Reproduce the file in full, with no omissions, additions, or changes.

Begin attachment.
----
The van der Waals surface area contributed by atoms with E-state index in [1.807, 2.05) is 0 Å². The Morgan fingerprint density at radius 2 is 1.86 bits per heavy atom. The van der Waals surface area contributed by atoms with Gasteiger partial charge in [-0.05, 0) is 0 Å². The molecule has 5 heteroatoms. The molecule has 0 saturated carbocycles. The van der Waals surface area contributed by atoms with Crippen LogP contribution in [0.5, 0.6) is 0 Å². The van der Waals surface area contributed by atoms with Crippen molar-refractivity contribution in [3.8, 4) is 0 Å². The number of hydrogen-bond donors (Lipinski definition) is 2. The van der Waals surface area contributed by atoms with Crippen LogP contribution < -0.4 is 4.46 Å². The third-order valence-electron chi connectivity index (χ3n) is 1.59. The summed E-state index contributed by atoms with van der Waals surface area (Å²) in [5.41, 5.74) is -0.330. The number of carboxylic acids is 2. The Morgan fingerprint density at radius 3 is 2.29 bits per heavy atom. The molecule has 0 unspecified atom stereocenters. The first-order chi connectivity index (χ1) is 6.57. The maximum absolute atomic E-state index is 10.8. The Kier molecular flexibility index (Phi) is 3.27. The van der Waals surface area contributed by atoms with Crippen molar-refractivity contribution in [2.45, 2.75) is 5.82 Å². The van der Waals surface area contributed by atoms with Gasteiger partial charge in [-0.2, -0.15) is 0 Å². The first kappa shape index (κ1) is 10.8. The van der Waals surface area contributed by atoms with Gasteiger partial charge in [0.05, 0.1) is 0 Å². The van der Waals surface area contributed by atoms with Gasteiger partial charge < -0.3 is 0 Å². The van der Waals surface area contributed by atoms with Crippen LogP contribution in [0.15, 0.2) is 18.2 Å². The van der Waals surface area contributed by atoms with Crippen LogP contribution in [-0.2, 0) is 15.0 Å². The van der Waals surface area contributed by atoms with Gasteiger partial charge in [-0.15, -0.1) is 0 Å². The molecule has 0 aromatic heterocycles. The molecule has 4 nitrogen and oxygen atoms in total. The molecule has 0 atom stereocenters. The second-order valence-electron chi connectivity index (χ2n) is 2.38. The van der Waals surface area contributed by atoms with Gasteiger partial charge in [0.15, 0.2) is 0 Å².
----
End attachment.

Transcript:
The van der Waals surface area contributed by atoms with E-state index in [1.807, 2.05) is 0 Å². The Morgan fingerprint density at radius 2 is 1.86 bits per heavy atom. The van der Waals surface area contributed by atoms with Gasteiger partial charge in [-0.05, 0) is 0 Å². The molecule has 5 heteroatoms. The molecule has 0 saturated carbocycles. The van der Waals surface area contributed by atoms with Crippen LogP contribution in [0.5, 0.6) is 0 Å². The van der Waals surface area contributed by atoms with Crippen molar-refractivity contribution in [3.8, 4) is 0 Å². The number of hydrogen-bond donors (Lipinski definition) is 2. The van der Waals surface area contributed by atoms with Crippen LogP contribution < -0.4 is 4.46 Å². The third-order valence-electron chi connectivity index (χ3n) is 1.59. The summed E-state index contributed by atoms with van der Waals surface area (Å²) in [5.41, 5.74) is -0.330. The number of carboxylic acids is 2. The Morgan fingerprint density at radius 3 is 2.29 bits per heavy atom. The molecule has 0 unspecified atom stereocenters. The first-order chi connectivity index (χ1) is 6.57. The maximum absolute atomic E-state index is 10.8. The Kier molecular flexibility index (Phi) is 3.27. The van der Waals surface area contributed by atoms with Crippen molar-refractivity contribution in [2.45, 2.75) is 5.82 Å². The van der Waals surface area contributed by atoms with Gasteiger partial charge in [-0.2, -0.15) is 0 Å². The first kappa shape index (κ1) is 10.8. The van der Waals surface area contributed by atoms with Gasteiger partial charge in [0.05, 0.1) is 0 Å². The van der Waals surface area contributed by atoms with Gasteiger partial charge < -0.3 is 0 Å². The van der Waals surface area contributed by atoms with Crippen LogP contribution in [0.15, 0.2) is 18.2 Å². The van der Waals surface area contributed by atoms with Crippen LogP contribution in [-0.2, 0) is 15.0 Å². The van der Waals surface area contributed by atoms with Gasteiger partial charge in [-0.15, -0.1) is 0 Å². The molecule has 0 aromatic heterocycles. The molecule has 4 nitrogen and oxygen atoms in total. The molecule has 0 atom stereocenters. The second-order valence-electron chi connectivity index (χ2n) is 2.38. The van der Waals surface area contributed by atoms with Gasteiger partial charge in [0.15, 0.2) is 0 Å².